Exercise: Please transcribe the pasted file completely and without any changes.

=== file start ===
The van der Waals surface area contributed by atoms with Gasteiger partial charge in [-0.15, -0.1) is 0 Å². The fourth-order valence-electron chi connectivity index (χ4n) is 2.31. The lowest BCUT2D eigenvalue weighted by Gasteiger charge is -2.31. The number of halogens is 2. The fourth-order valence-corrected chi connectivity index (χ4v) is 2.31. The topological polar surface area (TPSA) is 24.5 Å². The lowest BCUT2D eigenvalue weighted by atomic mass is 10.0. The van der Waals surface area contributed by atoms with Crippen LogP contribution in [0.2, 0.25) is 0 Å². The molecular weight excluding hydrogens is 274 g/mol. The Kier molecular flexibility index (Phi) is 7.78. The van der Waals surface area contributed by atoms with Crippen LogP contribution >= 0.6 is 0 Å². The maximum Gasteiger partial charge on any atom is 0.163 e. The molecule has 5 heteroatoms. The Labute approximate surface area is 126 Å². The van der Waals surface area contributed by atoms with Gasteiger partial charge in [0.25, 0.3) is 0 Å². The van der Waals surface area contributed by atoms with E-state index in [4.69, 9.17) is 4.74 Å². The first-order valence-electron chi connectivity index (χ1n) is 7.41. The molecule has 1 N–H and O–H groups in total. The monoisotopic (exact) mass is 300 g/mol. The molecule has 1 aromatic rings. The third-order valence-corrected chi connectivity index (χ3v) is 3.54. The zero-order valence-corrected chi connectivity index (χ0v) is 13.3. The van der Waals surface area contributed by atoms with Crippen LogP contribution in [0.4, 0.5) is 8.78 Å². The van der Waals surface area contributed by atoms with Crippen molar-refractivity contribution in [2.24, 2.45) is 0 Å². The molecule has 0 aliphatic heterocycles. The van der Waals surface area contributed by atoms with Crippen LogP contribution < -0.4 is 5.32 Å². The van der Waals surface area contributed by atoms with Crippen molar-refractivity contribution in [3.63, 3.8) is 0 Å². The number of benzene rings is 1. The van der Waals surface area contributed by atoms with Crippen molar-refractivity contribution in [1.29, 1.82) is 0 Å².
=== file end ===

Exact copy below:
The van der Waals surface area contributed by atoms with Gasteiger partial charge in [-0.15, -0.1) is 0 Å². The fourth-order valence-electron chi connectivity index (χ4n) is 2.31. The lowest BCUT2D eigenvalue weighted by Gasteiger charge is -2.31. The number of halogens is 2. The fourth-order valence-corrected chi connectivity index (χ4v) is 2.31. The topological polar surface area (TPSA) is 24.5 Å². The lowest BCUT2D eigenvalue weighted by atomic mass is 10.0. The van der Waals surface area contributed by atoms with Crippen LogP contribution in [0.2, 0.25) is 0 Å². The molecular weight excluding hydrogens is 274 g/mol. The Kier molecular flexibility index (Phi) is 7.78. The van der Waals surface area contributed by atoms with Crippen LogP contribution >= 0.6 is 0 Å². The maximum Gasteiger partial charge on any atom is 0.163 e. The molecule has 5 heteroatoms. The Labute approximate surface area is 126 Å². The van der Waals surface area contributed by atoms with Gasteiger partial charge in [0.25, 0.3) is 0 Å². The van der Waals surface area contributed by atoms with E-state index in [4.69, 9.17) is 4.74 Å². The first-order valence-electron chi connectivity index (χ1n) is 7.41. The molecule has 1 N–H and O–H groups in total. The monoisotopic (exact) mass is 300 g/mol. The molecule has 1 aromatic rings. The third-order valence-corrected chi connectivity index (χ3v) is 3.54. The zero-order valence-corrected chi connectivity index (χ0v) is 13.3. The van der Waals surface area contributed by atoms with Crippen LogP contribution in [0.4, 0.5) is 8.78 Å². The van der Waals surface area contributed by atoms with Crippen molar-refractivity contribution in [2.24, 2.45) is 0 Å². The molecule has 0 aliphatic heterocycles. The van der Waals surface area contributed by atoms with Crippen LogP contribution < -0.4 is 5.32 Å². The van der Waals surface area contributed by atoms with Crippen molar-refractivity contribution in [3.63, 3.8) is 0 Å². The number of benzene rings is 1. The van der Waals surface area contributed by atoms with Crippen molar-refractivity contribution in [1.29, 1.82) is 0 Å².